Where willows and withies grew

We’re very happy that our children live quite near us, and my son has just moved over the last couple of days from one part of Bristol to another part, and the area, or a nearby area is called The Dings. Being interested in unusual names my attention was caught by this and I wondered about its origin. I’d not heard of it before my son moved there but I had heard of the parish of St Philips, which as I understand it (please correct me if you know better or more) overlaps it or is a neighbour to it. The area is being redeveloped for housing in a modern and quite stylish way, a very attractive area now. The flat my son is renting is lovely, spacious rooms and is a stone’s throw from the river where you can catch a water taxi to other parts of the city, the main Bristol station – and the best for him, a six minute walk from work! It has, however,  a rather difficult history:

The Dings, a notorious area of poverty and degradation in the St Philip’s area of Bristol, between Temple Meads and Barton Hill, was one of the worst slums in Bristol. In this district of narrow alleys and mean houses conditions were so bad that the health of the people was impaired and ordinary comfort became impossible. The only place for the man of the house to get away from such uncomfortable dwellings was to the local public house, where there was light and warmth and companionship, but where the very small family income could quickly be drunk away.
The Christian origins of Dings Crusaders” -The History Press

Many people in the wider Bristol area and beyond will have heard of The Dings Crusaders Rugby Football Club, one of the oldest clubs in Bristol and still completely amateur. It was started as a way to engage young men in sporting and healthy activity by a Christian Mission in 1897. The club is still going strong and in fact, on the Wikipedia page it mentions that after moving to a new ground, and ten years of development to get there, the first match in 2018, was against our home team of Weston-super-Mare who were beaten!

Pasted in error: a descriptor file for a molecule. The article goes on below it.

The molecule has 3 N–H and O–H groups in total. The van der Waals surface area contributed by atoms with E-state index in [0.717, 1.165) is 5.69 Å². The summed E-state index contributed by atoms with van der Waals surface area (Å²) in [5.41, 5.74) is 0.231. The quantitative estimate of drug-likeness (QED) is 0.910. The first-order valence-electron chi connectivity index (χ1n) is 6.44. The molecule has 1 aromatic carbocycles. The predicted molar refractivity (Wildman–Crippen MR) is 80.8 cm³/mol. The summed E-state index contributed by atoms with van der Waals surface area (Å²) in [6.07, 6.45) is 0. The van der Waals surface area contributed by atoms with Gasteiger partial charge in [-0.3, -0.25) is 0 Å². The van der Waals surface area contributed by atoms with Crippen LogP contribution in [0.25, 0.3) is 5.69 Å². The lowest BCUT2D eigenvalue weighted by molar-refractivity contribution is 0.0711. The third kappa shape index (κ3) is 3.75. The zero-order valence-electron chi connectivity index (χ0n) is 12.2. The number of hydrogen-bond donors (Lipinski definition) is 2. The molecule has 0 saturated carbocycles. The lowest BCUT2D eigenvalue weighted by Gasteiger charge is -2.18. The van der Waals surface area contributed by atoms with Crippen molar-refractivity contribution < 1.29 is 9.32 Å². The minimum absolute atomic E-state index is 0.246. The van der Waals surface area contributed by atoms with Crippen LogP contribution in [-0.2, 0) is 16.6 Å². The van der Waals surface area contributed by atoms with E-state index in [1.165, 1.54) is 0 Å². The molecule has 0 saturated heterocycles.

Back to the name, The Dings. All I can find is that it may have meant a meadow or marshy ground,  an area where willows and withies grew.  There are other places which begin with Ding:

  • Dingley: –  a village in Northamptonshire (where my cousin lives), it’s not certain what the name means, possibly Dynni’s wood or clearing or a hollow wood i.e a clearing
  • Dingwall / Inbhir Pheofharai: – the name Dingwall comes from the Scandinavian word Þingvöllr meaning meeting place, the Gaelic name means the mouth of the Peffery

and in the Republic of Ireland:

  • Dingle / An Daingean / Daingean Uí Chúis: – an Irish town in County Kerry, the Gaelic name means the fort of Ó Cúis

One other item of interest about The Dings in Bristol, there used to be a Jewish cemetery there. I don’t know if it is still there – I must find out!

My featured image is of a beautiful Bristol Byzantine building near the flat; it was the works of Gardiners of Bristol which I think were fancy iron work makers.

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